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Cold War Project (Levitt/Goss): Memoirs and Interviews

What's a memoir?

Memoirs are "records of events or history written from the personal knowledge or experience of the writer, or based on special sources of information."

"memoir, n." OED Online. Oxford University Press, March 2015. Web. 7 May 2015.

Your memoir will be a reflection on what you learned and your research process (how your research followed The Big Six, etc.)

Not sure what memoir looks like? Want some ideas for how to write your own based on your research? Check out the following books from the library. NOTE: the following memoirs do not necessarily have anything to do with the Cold War. They are examples to help with your writing.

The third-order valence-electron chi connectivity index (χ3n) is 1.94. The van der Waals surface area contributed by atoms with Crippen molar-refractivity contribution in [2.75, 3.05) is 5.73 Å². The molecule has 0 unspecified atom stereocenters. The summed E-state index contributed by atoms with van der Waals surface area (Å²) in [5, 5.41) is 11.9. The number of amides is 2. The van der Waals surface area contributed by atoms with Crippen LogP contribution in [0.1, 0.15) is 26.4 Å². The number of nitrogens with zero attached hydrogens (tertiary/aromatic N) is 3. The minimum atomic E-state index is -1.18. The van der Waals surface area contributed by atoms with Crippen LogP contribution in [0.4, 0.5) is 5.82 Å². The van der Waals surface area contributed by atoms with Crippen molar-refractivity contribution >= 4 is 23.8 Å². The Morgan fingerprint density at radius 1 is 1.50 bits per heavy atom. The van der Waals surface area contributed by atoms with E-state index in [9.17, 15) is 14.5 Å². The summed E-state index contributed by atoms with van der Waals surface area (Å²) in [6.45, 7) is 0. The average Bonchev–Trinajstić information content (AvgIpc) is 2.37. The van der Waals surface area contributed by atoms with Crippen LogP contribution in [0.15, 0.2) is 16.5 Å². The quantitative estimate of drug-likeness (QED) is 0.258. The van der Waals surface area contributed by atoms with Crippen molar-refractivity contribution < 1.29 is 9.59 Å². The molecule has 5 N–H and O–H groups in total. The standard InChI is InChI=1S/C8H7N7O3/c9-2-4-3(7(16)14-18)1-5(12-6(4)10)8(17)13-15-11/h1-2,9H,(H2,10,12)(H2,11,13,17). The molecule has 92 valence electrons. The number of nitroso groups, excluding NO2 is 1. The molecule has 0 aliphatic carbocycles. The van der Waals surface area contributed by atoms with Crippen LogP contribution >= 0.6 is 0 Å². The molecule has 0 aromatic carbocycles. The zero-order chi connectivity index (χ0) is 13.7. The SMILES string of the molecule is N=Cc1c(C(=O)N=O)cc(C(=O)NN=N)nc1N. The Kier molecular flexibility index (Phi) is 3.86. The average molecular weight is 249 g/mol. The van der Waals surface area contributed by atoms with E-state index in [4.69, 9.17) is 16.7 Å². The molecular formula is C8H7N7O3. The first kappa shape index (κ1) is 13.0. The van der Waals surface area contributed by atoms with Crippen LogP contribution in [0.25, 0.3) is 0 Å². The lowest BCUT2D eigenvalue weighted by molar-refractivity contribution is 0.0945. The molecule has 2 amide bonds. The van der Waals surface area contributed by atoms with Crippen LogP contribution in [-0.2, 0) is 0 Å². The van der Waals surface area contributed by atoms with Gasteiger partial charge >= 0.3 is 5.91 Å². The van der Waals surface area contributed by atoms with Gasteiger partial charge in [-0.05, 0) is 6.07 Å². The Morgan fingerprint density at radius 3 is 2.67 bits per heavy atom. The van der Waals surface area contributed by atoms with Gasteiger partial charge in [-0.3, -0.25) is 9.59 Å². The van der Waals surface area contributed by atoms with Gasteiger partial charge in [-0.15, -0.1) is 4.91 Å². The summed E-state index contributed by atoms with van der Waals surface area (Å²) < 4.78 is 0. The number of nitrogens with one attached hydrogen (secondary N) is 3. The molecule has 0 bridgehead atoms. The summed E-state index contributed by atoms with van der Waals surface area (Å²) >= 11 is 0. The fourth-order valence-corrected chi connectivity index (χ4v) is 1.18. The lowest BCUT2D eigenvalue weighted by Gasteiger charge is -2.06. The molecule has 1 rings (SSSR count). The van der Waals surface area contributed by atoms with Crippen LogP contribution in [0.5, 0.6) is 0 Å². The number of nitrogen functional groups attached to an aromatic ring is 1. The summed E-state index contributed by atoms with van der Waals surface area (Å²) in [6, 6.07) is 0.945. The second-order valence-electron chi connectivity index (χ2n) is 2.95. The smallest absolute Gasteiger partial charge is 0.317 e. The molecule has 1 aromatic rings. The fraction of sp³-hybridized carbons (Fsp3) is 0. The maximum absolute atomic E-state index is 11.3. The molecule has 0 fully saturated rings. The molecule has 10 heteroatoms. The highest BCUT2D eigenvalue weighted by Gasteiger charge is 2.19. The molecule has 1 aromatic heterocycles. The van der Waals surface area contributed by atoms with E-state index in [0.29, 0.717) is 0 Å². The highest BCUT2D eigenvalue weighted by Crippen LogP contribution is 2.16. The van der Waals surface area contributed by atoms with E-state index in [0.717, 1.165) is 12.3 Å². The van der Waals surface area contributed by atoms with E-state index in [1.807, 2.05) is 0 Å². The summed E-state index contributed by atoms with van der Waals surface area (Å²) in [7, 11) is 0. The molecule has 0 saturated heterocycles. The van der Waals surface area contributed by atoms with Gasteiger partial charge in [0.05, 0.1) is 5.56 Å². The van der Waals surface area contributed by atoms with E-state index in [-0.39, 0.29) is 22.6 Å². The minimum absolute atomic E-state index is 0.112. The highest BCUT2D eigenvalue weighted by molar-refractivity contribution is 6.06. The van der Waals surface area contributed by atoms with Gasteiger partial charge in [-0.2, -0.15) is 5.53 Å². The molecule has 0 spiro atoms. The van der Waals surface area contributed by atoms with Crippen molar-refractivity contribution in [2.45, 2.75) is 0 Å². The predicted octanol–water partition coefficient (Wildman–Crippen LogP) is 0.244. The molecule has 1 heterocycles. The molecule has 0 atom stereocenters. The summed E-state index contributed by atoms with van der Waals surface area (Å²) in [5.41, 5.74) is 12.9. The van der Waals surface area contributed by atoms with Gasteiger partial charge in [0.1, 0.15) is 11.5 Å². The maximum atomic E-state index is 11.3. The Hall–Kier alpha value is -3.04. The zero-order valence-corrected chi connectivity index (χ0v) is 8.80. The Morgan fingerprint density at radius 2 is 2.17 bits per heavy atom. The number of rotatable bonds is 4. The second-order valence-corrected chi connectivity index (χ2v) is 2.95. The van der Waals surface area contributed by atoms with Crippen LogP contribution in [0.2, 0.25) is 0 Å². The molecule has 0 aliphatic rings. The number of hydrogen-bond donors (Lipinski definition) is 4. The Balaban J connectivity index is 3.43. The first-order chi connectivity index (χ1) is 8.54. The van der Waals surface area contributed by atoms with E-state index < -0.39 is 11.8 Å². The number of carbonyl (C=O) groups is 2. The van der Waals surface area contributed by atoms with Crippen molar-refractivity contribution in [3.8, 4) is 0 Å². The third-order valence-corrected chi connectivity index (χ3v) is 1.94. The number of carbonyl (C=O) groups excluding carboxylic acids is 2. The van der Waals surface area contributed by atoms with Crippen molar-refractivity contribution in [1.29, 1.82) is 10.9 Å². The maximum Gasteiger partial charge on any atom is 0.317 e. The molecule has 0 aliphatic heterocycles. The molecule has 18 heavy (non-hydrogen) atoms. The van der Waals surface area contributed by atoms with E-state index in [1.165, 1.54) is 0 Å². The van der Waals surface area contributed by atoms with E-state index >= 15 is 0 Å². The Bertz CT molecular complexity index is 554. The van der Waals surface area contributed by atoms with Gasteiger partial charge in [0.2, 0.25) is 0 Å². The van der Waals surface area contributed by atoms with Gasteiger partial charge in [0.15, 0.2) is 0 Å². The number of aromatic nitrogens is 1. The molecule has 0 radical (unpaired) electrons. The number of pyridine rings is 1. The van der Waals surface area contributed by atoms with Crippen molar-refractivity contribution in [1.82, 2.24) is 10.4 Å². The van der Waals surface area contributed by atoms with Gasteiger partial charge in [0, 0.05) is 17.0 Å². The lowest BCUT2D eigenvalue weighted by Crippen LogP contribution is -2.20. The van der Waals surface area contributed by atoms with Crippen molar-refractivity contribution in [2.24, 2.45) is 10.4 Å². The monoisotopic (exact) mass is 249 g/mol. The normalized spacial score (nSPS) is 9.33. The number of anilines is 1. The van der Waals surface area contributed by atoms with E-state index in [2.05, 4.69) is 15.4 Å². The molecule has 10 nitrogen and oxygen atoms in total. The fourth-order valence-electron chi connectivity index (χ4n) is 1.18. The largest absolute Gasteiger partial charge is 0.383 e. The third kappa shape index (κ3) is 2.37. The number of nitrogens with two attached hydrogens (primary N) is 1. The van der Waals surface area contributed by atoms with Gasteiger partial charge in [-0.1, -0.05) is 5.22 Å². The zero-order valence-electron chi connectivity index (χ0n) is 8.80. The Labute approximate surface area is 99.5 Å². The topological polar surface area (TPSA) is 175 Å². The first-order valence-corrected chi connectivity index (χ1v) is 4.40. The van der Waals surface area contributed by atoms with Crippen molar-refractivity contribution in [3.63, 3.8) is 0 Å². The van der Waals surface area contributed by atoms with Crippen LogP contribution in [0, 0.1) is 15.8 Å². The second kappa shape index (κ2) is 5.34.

Personal Interview Tips

The link below is an example of an interview transcript from "Business Week". You will notice a title, an introduction of the person being interviewed (Supreme Court Justice Clarence Thomas), and the name of the writer that is conducting the interview (Diane Brady).

http://www.businessweek.com/stories/2007-03-11/online-extra-supreme-court-justice-clarence-thomas-speaks

When you're coming up with questions, make sure to ask open-ended questions ("fat") rather than "yes" or "no" questions ("skinny").

"Skinny" Questions:

  • Where were you born?
  • Do you have a big dog?
  • Do you like to read?

"Fat" Questions

  • Describe what you wore to church when you were younger.
  • Tell me about/describe your dog.
  • Explain why you like mysteries.

(Dickson, Diane Skiffington. The Oral History Project: Connecting Students to Their Community, Grades 4-8. Portsmouth: Heinemann, 2006. Print.)